Recently on Facebook, I watched a video
that talked about millennials in the workforce. In it, Simon Sinek
very eloquently breaks down the reason why millennials are struggling to find meaningful employment. While I’ll leave it to Simon to talk you through it, he made an interesting point that stuck with me about the perception of impact:
“It’s as if they’re standing at the foot of a mountain, and they have this abstract concept of something called impact that they want to have in the world which is the summit. What they don’t see is the rest of the mountain.”
Starting a business is easy
these days. Not long ago, starting a business meant having capital saved up for an office, tools, and more. Now
, you can create a store in minutes and start selling those bobbleheads you make in your spare time and
have a global audience to boot. The Internet has changed business: and yet, according to the U.S. Bureau of Labor Statistics
(2012), about 50% of all new businesses survive 5 years or more, and about one-third survive 10-years or more. (There are some even more impressive statistics on how since 2008 more businesses in the U.S. have closed than started every year
With headlines touting multi-million dollar acquisitions and funding rounds it’s no surprise that people are flocking to get their businesses started. We think each business has been an “overnight success”, but we lack to see the path before that point. By glorifying the successes of others and not talking about our stories, we lack context to how things come to be.
We think things are easier than they are, and when they’re not as easy we tend to give up. We get caught up because we don’t know why we’re not getting asked to be in newspapers, aren’t being offered large sums of money, or aren’t known in the community despite all the time we’ve put.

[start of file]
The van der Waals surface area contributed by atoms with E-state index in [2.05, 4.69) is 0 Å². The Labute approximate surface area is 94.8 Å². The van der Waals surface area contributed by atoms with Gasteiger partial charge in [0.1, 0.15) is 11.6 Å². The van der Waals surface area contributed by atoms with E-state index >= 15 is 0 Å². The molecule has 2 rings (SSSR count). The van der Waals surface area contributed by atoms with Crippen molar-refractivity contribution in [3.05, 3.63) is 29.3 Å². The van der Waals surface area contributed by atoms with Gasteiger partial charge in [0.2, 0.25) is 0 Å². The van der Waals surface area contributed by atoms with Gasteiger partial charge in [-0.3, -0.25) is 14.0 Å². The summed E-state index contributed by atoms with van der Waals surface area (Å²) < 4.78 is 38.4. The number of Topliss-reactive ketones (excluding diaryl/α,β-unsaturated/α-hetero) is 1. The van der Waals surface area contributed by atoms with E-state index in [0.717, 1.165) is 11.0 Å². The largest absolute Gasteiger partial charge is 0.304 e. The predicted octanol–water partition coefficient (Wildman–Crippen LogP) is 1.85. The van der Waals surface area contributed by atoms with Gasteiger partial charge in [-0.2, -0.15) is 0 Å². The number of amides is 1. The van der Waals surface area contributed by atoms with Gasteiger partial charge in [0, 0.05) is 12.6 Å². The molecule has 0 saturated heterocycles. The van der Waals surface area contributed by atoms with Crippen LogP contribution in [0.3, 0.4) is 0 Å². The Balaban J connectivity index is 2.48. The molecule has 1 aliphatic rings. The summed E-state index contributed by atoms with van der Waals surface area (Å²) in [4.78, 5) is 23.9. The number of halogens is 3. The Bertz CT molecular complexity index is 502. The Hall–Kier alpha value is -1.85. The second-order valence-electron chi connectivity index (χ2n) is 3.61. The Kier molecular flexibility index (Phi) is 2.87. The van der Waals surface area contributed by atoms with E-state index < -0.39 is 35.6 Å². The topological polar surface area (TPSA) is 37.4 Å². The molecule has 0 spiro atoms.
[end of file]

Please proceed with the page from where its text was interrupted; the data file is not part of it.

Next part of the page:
Part of this comes down to people looking out and seeing how
others achieved what they have. Listen to them speak in interviews and catch what they talk about. Stewart Butterfield (Slack) talked with First Round
about how their launch strategy wasn’t overnight, and I think that’s a good start, but his story is one in many. If we lack the will to learn, we lack the ability to do more than just “start” things.
There will always be someone who’s a step ahead and that’s a good thing. Watch them. Learn from them. Let’s start using that as motivation. Get focused, and go.
PS: If you enjoyed this week’s issue, I’d really appreciate your support sharing it. Whether it’s a forward, a Twitter post, or doing a Facebook Live reading of this week’s issue for your friends, it would mean the world to me.